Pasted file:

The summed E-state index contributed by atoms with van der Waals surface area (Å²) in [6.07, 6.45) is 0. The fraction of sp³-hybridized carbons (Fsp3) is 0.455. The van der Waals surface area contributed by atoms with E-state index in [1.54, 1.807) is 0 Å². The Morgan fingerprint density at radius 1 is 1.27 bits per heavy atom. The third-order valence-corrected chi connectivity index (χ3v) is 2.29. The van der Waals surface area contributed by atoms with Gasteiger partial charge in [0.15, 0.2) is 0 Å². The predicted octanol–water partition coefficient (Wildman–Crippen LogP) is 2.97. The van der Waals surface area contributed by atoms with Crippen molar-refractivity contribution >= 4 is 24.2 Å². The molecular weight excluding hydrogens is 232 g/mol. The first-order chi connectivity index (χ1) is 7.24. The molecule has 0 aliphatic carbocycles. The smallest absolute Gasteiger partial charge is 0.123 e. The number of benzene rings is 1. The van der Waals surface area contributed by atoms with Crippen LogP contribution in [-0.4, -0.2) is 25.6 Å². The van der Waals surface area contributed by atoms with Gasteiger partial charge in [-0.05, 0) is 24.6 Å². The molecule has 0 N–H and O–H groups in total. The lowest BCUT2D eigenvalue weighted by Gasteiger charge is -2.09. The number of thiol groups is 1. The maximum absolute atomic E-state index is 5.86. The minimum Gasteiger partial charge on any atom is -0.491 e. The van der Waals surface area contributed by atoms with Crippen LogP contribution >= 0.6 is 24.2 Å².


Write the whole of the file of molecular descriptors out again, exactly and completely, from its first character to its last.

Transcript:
The summed E-state index contributed by atoms with van der Waals surface area (Å²) in [6.07, 6.45) is 0. The fraction of sp³-hybridized carbons (Fsp3) is 0.455. The van der Waals surface area contributed by atoms with E-state index in [1.54, 1.807) is 0 Å². The Morgan fingerprint density at radius 1 is 1.27 bits per heavy atom. The third-order valence-corrected chi connectivity index (χ3v) is 2.29. The van der Waals surface area contributed by atoms with Gasteiger partial charge in [0.15, 0.2) is 0 Å². The predicted octanol–water partition coefficient (Wildman–Crippen LogP) is 2.97. The van der Waals surface area contributed by atoms with Crippen molar-refractivity contribution >= 4 is 24.2 Å². The molecular weight excluding hydrogens is 232 g/mol. The first-order chi connectivity index (χ1) is 7.24. The molecule has 0 aliphatic carbocycles. The smallest absolute Gasteiger partial charge is 0.123 e. The number of benzene rings is 1. The van der Waals surface area contributed by atoms with Crippen LogP contribution in [-0.4, -0.2) is 25.6 Å². The van der Waals surface area contributed by atoms with Gasteiger partial charge in [-0.05, 0) is 24.6 Å². The molecule has 0 N–H and O–H groups in total. The lowest BCUT2D eigenvalue weighted by Gasteiger charge is -2.09. The number of thiol groups is 1. The maximum absolute atomic E-state index is 5.86. The minimum Gasteiger partial charge on any atom is -0.491 e. The van der Waals surface area contributed by atoms with Crippen LogP contribution >= 0.6 is 24.2 Å².